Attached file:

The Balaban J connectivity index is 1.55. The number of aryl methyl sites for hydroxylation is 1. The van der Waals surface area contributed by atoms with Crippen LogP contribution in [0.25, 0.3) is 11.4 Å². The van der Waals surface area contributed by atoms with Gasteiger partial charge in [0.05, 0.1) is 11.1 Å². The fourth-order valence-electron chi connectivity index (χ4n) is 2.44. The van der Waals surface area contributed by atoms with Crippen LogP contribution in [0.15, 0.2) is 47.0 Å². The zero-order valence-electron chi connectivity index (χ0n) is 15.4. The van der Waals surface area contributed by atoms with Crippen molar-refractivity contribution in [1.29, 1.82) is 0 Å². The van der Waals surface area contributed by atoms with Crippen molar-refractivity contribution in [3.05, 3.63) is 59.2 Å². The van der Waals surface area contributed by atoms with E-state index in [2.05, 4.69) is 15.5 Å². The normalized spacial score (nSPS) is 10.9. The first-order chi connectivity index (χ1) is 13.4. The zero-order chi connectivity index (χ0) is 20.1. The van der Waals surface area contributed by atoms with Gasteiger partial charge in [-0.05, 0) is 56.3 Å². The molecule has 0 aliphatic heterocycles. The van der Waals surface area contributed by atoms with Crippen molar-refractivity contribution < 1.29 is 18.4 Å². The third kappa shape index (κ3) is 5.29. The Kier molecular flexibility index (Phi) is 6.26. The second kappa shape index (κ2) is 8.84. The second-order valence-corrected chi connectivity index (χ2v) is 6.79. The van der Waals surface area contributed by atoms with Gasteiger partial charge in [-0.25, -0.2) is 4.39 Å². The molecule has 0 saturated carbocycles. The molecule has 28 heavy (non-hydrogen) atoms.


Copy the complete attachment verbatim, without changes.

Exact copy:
The Balaban J connectivity index is 1.55. The number of aryl methyl sites for hydroxylation is 1. The van der Waals surface area contributed by atoms with Crippen LogP contribution in [0.25, 0.3) is 11.4 Å². The van der Waals surface area contributed by atoms with Gasteiger partial charge in [0.05, 0.1) is 11.1 Å². The fourth-order valence-electron chi connectivity index (χ4n) is 2.44. The van der Waals surface area contributed by atoms with Crippen LogP contribution in [0.15, 0.2) is 47.0 Å². The zero-order valence-electron chi connectivity index (χ0n) is 15.4. The van der Waals surface area contributed by atoms with Crippen molar-refractivity contribution in [1.29, 1.82) is 0 Å². The van der Waals surface area contributed by atoms with Crippen molar-refractivity contribution in [3.05, 3.63) is 59.2 Å². The van der Waals surface area contributed by atoms with E-state index in [2.05, 4.69) is 15.5 Å². The normalized spacial score (nSPS) is 10.9. The first-order chi connectivity index (χ1) is 13.4. The zero-order chi connectivity index (χ0) is 20.1. The van der Waals surface area contributed by atoms with Gasteiger partial charge in [-0.05, 0) is 56.3 Å². The molecule has 0 aliphatic heterocycles. The van der Waals surface area contributed by atoms with Crippen molar-refractivity contribution < 1.29 is 18.4 Å². The third kappa shape index (κ3) is 5.29. The Kier molecular flexibility index (Phi) is 6.26. The second kappa shape index (κ2) is 8.84. The second-order valence-corrected chi connectivity index (χ2v) is 6.79. The van der Waals surface area contributed by atoms with Gasteiger partial charge in [-0.25, -0.2) is 4.39 Å². The molecule has 0 saturated carbocycles. The molecule has 28 heavy (non-hydrogen) atoms.